Here is a chance to tell the writing community who you are, what you like to write about, and what legacy you want to leave behind. It is a way for your readers, and the HubPages community to get to know you as a writer and author. It is a way for your readers to connect to you on a personal level.

2. You Will Learn More About Yourself

Learning to communicate your aspirations and your life story is a useful endeavor for job interviews, the back cover of your novel, or for personal use. If you've been a closet writer and you've never declared to the world that "I AM A WRITER!" then here is your chance.

You've probably heard of job placement services prompting potential employees to create a 30 second advertisement for why you're the best candidate. It's great to use when meeting with other professionals on the train, in the elevator, or at the watercooler. This interview may help you create a micro-biography for yourself.

Interview Yourself

Let's face it, People magazine or The New Yorker, probably won't be knocking on your door this week, so here's your chance to interview yourself and show the world who you are.

Here's how the game is played:

Privacy Protection

After all, you will be posting this for the whole world to see, so keep in mind that what you say on the internet never goes away. Family members, potential employers, and the IRS will all see it.

For your own protection, be wise about particulars like your specific place of employment or your neighborhood. We don't want any stalkers or creepy people. If you wish to remain behind an avatar, I will have no hard feelings.

Keep it Family Friendly

Although honesty is encouraged, keep topics like physical abuse to a minimum. Save bearing your whole soul for your memoir.

Show Us Who You Are

What do you like to write about? What do you do when you're not writing? Do you have any interesting cultural background? Do you have any obstacles you've overcome? What's your view on life? What has made you who you are?

My Questions

In the spirit of Inside the Actor's Studio, it would be really awesome if the participants of this challenge, would create a hub text section titled: Challenging Questions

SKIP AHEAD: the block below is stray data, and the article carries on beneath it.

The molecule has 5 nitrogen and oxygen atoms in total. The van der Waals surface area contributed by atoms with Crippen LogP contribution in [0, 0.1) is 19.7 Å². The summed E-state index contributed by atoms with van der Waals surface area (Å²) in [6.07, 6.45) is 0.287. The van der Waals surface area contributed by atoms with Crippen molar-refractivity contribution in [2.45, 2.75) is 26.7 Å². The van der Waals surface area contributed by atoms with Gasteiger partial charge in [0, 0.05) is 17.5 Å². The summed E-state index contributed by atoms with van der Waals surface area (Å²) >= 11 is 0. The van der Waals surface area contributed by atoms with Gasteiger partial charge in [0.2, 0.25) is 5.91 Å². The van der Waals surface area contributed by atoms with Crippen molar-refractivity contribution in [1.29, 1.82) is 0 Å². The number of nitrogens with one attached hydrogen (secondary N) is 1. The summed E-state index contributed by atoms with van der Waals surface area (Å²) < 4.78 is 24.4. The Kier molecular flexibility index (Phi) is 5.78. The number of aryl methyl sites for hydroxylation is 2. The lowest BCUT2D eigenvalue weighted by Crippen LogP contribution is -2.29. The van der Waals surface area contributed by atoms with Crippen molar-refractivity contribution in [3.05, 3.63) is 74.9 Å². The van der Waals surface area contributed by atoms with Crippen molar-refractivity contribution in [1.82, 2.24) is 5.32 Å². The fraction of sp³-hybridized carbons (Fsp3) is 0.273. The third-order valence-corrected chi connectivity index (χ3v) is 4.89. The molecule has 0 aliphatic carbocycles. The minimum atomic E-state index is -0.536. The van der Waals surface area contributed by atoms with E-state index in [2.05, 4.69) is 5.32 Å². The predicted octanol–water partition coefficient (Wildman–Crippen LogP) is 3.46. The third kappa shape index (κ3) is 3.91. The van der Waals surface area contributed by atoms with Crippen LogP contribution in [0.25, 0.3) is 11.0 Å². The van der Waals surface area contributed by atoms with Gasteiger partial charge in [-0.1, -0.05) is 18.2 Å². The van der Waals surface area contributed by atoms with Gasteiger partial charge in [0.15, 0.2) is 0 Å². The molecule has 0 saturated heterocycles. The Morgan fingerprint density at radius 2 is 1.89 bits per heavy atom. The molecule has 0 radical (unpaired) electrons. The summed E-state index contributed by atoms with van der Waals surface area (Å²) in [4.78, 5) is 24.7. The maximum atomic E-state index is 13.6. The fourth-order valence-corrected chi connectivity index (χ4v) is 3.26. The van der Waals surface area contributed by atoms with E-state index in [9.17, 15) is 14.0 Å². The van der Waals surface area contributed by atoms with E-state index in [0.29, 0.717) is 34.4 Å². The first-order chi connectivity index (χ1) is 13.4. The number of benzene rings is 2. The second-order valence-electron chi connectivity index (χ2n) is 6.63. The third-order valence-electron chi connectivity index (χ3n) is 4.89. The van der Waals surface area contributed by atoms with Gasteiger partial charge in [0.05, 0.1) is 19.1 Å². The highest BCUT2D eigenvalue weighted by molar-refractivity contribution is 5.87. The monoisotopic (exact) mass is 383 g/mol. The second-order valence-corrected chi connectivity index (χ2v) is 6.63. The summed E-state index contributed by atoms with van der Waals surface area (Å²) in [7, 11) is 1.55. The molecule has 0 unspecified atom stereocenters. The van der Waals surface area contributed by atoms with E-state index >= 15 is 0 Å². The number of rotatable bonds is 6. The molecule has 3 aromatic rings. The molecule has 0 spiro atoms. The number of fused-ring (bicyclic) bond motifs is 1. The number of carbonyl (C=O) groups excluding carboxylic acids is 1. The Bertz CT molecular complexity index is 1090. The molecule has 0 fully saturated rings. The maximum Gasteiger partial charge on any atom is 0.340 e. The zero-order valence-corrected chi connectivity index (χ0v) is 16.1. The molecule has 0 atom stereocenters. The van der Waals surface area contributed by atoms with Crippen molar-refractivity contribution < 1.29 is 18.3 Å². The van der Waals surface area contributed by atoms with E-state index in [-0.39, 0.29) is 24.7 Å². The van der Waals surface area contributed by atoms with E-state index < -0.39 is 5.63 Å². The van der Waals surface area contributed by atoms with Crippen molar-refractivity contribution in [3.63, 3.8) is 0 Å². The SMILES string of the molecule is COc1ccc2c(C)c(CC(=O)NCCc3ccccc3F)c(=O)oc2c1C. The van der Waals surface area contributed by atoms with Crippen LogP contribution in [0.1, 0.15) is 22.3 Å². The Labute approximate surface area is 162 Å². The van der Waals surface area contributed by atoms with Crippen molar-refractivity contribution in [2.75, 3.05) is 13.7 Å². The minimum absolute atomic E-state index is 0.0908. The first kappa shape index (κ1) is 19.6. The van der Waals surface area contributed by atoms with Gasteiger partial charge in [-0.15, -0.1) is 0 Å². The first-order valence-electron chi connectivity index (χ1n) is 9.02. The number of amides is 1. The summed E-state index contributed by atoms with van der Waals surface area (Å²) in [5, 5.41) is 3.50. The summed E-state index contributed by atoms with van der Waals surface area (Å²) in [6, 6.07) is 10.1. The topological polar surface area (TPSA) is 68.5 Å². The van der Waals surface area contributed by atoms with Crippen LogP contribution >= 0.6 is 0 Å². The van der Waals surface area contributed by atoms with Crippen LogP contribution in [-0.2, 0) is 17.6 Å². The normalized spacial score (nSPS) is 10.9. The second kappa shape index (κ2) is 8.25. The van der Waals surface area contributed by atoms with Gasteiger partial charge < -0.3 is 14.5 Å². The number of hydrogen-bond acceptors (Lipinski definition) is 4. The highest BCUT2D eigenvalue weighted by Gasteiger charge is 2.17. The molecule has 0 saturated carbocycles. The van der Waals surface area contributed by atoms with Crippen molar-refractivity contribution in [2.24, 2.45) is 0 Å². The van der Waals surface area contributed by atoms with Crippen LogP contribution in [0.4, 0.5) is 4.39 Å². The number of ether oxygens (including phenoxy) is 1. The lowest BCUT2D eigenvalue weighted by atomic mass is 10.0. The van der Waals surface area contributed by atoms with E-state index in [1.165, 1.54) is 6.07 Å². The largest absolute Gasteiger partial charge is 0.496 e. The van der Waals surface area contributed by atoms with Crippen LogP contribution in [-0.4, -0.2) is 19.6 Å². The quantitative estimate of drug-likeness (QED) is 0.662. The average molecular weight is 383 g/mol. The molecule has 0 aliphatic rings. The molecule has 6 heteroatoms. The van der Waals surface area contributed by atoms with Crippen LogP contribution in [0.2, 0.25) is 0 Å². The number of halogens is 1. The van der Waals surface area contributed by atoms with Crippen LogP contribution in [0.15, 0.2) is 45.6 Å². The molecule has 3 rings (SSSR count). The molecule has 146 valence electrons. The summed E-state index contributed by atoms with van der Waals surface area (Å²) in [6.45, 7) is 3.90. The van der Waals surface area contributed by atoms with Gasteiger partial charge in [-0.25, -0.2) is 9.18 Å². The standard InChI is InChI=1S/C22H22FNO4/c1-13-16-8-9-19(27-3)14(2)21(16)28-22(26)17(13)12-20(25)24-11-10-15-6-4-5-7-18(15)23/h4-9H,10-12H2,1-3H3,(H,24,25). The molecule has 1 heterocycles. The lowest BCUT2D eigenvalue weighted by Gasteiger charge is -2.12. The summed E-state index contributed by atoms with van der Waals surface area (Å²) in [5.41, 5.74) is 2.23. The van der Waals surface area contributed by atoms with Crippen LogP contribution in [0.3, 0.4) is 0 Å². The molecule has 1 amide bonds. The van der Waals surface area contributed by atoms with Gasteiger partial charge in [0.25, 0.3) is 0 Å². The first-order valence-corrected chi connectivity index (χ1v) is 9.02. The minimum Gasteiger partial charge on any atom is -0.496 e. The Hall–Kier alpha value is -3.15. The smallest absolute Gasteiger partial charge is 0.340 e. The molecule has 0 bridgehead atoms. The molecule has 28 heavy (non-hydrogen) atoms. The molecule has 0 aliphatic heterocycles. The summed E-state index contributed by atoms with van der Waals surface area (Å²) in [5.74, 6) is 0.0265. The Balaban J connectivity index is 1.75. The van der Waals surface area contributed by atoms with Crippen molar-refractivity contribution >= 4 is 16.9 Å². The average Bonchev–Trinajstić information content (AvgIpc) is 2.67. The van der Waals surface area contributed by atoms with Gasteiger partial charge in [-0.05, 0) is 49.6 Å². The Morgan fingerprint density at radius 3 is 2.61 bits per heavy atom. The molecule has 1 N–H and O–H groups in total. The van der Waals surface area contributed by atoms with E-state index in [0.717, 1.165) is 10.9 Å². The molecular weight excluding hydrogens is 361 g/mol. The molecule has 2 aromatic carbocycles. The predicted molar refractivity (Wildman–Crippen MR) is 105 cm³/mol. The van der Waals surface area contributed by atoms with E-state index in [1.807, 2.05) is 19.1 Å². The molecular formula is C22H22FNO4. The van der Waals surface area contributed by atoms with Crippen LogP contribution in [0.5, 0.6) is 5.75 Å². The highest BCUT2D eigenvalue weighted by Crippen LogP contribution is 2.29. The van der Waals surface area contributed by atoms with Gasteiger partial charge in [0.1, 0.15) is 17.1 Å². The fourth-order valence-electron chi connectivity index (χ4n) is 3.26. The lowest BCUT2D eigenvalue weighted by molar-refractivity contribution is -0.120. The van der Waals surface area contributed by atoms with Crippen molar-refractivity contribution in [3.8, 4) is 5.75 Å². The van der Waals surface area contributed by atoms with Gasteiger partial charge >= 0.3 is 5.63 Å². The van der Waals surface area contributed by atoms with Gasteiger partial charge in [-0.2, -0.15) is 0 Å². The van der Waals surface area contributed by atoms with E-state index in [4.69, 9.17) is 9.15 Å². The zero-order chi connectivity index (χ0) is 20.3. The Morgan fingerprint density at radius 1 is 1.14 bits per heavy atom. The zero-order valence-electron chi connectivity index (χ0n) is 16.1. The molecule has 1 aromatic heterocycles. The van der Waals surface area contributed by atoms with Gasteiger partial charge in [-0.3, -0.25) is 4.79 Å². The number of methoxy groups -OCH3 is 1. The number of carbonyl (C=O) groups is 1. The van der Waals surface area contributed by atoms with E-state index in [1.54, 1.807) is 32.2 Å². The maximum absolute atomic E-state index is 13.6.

Challenging Questions

The following questions can be copied onto your Interview Hub.

In the film version of your autobiography, who would you like to play yourself?

What quality or talent do you wish you could cultivate?

Who is your favorite fictional character ever?

If you could have the career of any author, who would it be?

What inspires you?

When did you first realize you were a writer?

What inspires you?
What inspires you? | Source

The rest of the interview is up to you. Have fun with it!

You get to play the character of interviewer. It will be very interesting, on a psychological level, to see what questions people ask themselves. It's fiction meets non-fiction. You are creating a character, while being yourself. I'm really excited to see what you come up with.

Do it like a real interview and bold the interview questions, so it is clear who is speaking. Here is an example.

Dragonfly 6000, who is your mentor?

My grandfather is the most influential person in my life. He is strong, courageous, and loves people in a very genuine and humble way.

If you would like to see an example, I have created one for myself.

A Guy Interviews His Younger Self. Hilarious!

If you decide to take me up on this challenge, then leave a comment below, so I can add you to the link box. Title your Hub "Meet (your Hubpage's name)"